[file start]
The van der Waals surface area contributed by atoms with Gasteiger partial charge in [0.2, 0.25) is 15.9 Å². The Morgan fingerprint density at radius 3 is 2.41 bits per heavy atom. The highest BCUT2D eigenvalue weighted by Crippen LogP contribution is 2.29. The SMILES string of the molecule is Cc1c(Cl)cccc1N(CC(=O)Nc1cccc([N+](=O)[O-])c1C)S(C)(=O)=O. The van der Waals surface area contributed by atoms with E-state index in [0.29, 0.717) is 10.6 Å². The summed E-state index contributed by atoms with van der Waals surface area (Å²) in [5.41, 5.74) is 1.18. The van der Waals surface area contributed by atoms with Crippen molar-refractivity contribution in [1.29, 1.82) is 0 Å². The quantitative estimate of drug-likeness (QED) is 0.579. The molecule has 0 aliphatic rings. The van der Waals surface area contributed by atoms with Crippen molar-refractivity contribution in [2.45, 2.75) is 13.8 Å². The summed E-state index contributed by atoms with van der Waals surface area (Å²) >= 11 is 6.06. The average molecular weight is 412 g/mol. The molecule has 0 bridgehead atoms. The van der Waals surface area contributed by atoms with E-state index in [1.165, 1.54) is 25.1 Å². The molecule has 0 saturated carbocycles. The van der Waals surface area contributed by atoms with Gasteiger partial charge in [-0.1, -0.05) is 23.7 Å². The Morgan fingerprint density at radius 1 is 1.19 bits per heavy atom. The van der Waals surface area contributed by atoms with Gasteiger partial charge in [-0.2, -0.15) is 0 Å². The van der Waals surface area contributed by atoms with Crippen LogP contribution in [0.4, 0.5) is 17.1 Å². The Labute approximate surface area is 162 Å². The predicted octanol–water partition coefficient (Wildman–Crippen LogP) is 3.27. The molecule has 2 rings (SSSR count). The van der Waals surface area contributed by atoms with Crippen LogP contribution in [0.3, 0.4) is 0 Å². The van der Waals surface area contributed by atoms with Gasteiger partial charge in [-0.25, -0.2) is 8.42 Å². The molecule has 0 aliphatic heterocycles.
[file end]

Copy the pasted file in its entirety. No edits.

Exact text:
The van der Waals surface area contributed by atoms with Gasteiger partial charge in [0.2, 0.25) is 15.9 Å². The Morgan fingerprint density at radius 3 is 2.41 bits per heavy atom. The highest BCUT2D eigenvalue weighted by Crippen LogP contribution is 2.29. The SMILES string of the molecule is Cc1c(Cl)cccc1N(CC(=O)Nc1cccc([N+](=O)[O-])c1C)S(C)(=O)=O. The van der Waals surface area contributed by atoms with E-state index in [0.29, 0.717) is 10.6 Å². The summed E-state index contributed by atoms with van der Waals surface area (Å²) in [5.41, 5.74) is 1.18. The van der Waals surface area contributed by atoms with Crippen molar-refractivity contribution in [1.29, 1.82) is 0 Å². The quantitative estimate of drug-likeness (QED) is 0.579. The molecule has 0 aliphatic rings. The van der Waals surface area contributed by atoms with Crippen molar-refractivity contribution in [2.45, 2.75) is 13.8 Å². The summed E-state index contributed by atoms with van der Waals surface area (Å²) >= 11 is 6.06. The average molecular weight is 412 g/mol. The molecule has 0 bridgehead atoms. The van der Waals surface area contributed by atoms with E-state index in [1.165, 1.54) is 25.1 Å². The molecule has 0 saturated carbocycles. The van der Waals surface area contributed by atoms with Gasteiger partial charge in [-0.1, -0.05) is 23.7 Å². The Morgan fingerprint density at radius 1 is 1.19 bits per heavy atom. The van der Waals surface area contributed by atoms with Gasteiger partial charge in [-0.2, -0.15) is 0 Å². The van der Waals surface area contributed by atoms with Crippen LogP contribution in [0.4, 0.5) is 17.1 Å². The Labute approximate surface area is 162 Å². The predicted octanol–water partition coefficient (Wildman–Crippen LogP) is 3.27. The molecule has 2 rings (SSSR count). The van der Waals surface area contributed by atoms with Crippen LogP contribution in [0.3, 0.4) is 0 Å². The van der Waals surface area contributed by atoms with Gasteiger partial charge in [-0.25, -0.2) is 8.42 Å². The molecule has 0 aliphatic heterocycles.